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Dr. Orlando Landrum's Alternatives for Pain Management

by 
Sep 2, 2021
5
 min read

Orlando Landrum is a pain specialist serving South Bend, IN, and Elkhart, IN through his Cutting Edge Integrative Pain Centers. He also treats patients in all areas of Indiana, Illinois, and Michigan via telemedicine..Dr. Landrum is a member of the World Academy of Pain Medicine Ultrasonography and the National Medical Association. As a member of the Regenexx affiliate network, Cutting Edge Integrative Pain Centers is also Indiana’s first and only Regenexx-certified clinic

Table of Contents

Q: What motivates you to study pain and how did you first get interested in it? 

A:  I had a mentor as a medical student who showed me how impactful it can be for patients who didn’t have anyone who believed in them or their story. How you can use your mind and hands to make an impact and give someone their life back when many other physicians may have dismissed them 

Q:  What challenges in treating chronic pain patients stand out to you and how can we start to solve them? 

A: There are frequently multiple underlying pain issues and they need to be prioritized according to greatest impact for the patient (with a patient centric focus on what activities are currently limited but would make the biggest impact on their quality of life /function).  

We need to understand how pain affects mood and influences patients' interaction with the world as a functioning member of society. We need to understand the impacts on mood, sleep and adaptability to stress and provide strategies/treatments to address all of the above. 

Q: Your pain center takes a holistic approach. Can you describe the benefits of that and how your center personalizes care to each patient? 

A:  We use a number of tech tools to give patients a voice . Not only with documenting their pain but also acknowledging their suggestions for how to initiate/modify their care. Not every patient can give implicit treatment options .However ; many patients understand viscerally what they FEEL because pain is experiential.This is a key component that is sometimes missed

For instance,  sometimes patients have done their research and understand their condition and potential options for choices of treatment because they have to be their own best advocate .  Many times health care providers don’t know the condition or the options and have to be educated.   I recently had a patient with cervical instability who knew everything there was to know about the condition . She knew how it could cause vertigo symptoms, changes in cardiac stability and heart rate speed ( both slow and fast ) and how it related to her EDS. She was able to detail the thought leaders in the field and the Pros/Cons to treatment. In having a conversation with her, we can have a mutual discussion about next steps and the immediate why behind each option and choice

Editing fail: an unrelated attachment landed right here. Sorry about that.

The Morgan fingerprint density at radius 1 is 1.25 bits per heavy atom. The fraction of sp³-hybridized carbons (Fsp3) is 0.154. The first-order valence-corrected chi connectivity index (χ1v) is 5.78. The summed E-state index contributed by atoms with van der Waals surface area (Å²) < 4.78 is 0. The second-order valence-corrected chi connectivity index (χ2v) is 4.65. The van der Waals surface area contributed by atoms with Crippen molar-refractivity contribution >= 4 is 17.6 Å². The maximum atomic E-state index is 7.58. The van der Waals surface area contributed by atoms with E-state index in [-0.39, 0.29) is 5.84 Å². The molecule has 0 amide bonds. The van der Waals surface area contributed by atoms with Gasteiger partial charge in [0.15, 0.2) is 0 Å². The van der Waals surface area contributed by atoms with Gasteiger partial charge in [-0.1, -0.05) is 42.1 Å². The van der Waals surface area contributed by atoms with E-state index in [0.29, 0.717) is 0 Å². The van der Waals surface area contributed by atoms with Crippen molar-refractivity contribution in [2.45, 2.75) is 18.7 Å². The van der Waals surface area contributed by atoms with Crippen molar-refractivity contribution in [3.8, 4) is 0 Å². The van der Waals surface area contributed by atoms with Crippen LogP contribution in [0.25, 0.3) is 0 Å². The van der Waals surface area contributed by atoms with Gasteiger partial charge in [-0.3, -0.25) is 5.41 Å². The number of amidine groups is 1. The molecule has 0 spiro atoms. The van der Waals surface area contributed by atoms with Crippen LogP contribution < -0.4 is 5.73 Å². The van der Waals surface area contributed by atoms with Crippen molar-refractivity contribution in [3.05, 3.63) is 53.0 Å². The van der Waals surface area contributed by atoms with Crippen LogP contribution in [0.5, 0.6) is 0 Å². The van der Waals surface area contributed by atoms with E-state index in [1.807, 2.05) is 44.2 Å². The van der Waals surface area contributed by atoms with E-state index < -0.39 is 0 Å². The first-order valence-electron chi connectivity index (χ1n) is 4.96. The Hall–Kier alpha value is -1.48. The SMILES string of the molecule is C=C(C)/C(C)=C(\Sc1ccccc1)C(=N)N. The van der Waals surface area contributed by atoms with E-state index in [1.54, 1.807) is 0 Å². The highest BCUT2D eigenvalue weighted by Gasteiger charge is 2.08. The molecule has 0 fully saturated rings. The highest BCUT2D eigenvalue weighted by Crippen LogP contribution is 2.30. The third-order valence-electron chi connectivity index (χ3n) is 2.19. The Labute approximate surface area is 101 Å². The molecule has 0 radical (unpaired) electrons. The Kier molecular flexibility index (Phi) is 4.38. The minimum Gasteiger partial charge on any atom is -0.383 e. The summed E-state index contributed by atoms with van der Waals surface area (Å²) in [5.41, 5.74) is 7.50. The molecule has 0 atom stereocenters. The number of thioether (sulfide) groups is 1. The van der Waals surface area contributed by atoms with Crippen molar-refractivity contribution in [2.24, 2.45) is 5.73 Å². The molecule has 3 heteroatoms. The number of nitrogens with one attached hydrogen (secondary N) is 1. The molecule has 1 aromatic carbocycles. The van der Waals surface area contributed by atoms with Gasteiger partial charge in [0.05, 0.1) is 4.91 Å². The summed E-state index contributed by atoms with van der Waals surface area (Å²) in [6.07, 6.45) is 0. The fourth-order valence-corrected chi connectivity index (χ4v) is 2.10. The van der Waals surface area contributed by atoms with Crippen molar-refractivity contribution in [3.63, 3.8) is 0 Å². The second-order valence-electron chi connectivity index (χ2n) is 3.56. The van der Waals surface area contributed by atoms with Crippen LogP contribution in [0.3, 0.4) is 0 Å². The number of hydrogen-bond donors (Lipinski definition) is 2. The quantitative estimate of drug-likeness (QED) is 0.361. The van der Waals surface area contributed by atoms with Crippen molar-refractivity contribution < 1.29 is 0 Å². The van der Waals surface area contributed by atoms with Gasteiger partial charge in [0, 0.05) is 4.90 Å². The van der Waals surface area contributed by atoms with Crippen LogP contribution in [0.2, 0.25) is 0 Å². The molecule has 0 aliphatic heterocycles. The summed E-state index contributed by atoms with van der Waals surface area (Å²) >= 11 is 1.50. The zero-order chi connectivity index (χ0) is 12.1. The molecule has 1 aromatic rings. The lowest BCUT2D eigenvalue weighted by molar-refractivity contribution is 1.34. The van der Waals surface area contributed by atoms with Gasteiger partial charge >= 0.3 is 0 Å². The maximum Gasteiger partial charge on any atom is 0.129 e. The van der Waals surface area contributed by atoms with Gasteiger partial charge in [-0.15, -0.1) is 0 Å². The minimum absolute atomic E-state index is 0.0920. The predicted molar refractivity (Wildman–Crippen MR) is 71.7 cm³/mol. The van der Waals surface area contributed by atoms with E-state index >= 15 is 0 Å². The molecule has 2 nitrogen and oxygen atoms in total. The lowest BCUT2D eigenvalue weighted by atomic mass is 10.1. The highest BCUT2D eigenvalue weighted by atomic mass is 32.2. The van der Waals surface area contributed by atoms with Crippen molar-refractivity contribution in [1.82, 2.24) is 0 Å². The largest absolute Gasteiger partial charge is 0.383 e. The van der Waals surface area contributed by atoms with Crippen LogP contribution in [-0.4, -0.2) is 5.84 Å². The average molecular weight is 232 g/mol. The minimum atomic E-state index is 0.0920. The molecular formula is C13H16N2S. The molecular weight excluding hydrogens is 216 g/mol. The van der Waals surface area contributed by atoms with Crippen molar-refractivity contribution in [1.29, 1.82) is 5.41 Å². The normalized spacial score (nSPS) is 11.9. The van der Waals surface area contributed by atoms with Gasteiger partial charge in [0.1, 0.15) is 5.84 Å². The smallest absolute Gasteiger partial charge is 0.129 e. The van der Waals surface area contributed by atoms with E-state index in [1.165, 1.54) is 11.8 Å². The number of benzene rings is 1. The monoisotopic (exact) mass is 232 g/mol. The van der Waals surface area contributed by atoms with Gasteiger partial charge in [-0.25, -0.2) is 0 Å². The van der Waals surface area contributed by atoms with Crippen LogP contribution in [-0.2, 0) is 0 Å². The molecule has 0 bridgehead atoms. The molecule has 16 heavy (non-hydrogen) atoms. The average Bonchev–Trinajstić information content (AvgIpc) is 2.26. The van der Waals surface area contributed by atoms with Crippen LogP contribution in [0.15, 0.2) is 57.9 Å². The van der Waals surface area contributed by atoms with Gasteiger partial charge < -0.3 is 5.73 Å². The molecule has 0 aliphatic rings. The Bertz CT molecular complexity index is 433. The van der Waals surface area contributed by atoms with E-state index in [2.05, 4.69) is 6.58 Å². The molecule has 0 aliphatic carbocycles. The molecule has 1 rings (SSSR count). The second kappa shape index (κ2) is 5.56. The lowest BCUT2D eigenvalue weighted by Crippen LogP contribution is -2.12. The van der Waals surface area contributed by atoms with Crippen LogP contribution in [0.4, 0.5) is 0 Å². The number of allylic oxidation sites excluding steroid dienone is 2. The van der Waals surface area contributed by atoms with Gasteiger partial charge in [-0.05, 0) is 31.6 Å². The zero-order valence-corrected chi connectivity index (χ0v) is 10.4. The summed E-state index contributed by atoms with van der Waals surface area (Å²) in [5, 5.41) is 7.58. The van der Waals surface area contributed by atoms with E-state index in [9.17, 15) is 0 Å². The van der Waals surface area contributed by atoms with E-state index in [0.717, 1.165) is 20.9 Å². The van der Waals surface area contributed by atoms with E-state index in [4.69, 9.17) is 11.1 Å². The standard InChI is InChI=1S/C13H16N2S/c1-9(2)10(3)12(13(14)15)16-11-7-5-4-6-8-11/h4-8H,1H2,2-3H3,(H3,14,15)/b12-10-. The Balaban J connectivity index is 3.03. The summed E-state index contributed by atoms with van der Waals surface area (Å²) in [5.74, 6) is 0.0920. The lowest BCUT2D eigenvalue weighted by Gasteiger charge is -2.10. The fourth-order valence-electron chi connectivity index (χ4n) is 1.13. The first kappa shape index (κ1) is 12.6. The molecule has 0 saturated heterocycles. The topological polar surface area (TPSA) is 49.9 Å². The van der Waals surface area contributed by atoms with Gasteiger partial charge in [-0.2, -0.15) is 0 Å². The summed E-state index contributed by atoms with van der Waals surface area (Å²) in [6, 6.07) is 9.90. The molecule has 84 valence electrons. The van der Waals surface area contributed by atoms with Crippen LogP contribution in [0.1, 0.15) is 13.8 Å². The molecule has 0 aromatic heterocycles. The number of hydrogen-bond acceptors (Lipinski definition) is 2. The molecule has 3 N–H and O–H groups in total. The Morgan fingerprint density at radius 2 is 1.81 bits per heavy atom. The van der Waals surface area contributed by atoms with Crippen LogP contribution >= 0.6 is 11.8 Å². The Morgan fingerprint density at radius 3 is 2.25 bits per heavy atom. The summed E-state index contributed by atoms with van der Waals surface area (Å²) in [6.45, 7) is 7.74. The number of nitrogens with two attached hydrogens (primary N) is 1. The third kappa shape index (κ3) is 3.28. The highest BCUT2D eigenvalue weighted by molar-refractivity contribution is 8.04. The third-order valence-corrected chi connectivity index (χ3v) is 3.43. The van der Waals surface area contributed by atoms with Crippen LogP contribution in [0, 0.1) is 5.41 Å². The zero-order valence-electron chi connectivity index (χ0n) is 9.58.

Versus, I had another patient that an explanation of things that bother her low back . It hurts when she stand/walks, bends forward and goes from a seated position to standing.  These explanations initially spark a common pattern recognition in most docs of  most likely etiologies ( causes of   x, y, z  specifically stenosis,  spinal disc pathology, or facetogenic pain ) . HOWEVER; the patient states she FEELs like the pain is in Her BONE.  Most providers would say no she’s not correct .  Because it doesn’t fit the pattern recognition choices or algorithmic options of treatment of standard care.  Unless, they might know of a new procedure called Intracept, which has revised the consideration for a potential source of pain as the bone ( specifically endplate ) The point is not the procedure but the limitation of thought can greatly hamper obtaining information and collaboration when a patient’s visceral understanding can not be immediately be supported  ( defies algorithmic understanding ) but is right on target and medical understanding has not caught up to the why and how just yet. 

We monitor patients : mood , sleep , depression , anxiety through self documented apps that allow for data collection. We use this to have cogent discussions with patients regarding traditional and integrative approaches for the most effective care plan. 

Q: What are you working on now that excites you most?

A: We are very excited about expanding treatment options using regen med and minimally invasive approaches.  Regen med because it is still in its infancy , however it has made major headway into consistently treating conditions such as joint arthritis, spinal disc bulges, rotator cuff tears,  tendon) tears, and peripheral nerve compression without the need for open surgery. 

While minimally invasive procedures like MILD, sonex , endoscopic discectomy, percutaneous si fusion and neuromodulation provide multiple treatment options that don’t require big harmful surgeries and provide benefit for many patients. 

Our practice is one of the few that does a mixture of both options and can help patients pick an individualized treatment plan that  helps them navigate the least invasive/ most efficacious option for them and helps them progress to other options as necessary . 

An example would be a spine disc bulge with resulting sciatica.  Assuming the patient has done exercise and conservative measures . It may then fit a pathway like the following ,  diagnostic epidural (using local anesthetic) , platelet lysate epidural with supporting prolotherapy, Platelet rich plasma treatment of the entire functional spinal unit , intradiscal injection of orthobiologic, ct guided percutaneous discectomy ,  endoscopic discectomy , prior to considering open surgery/fusion . 



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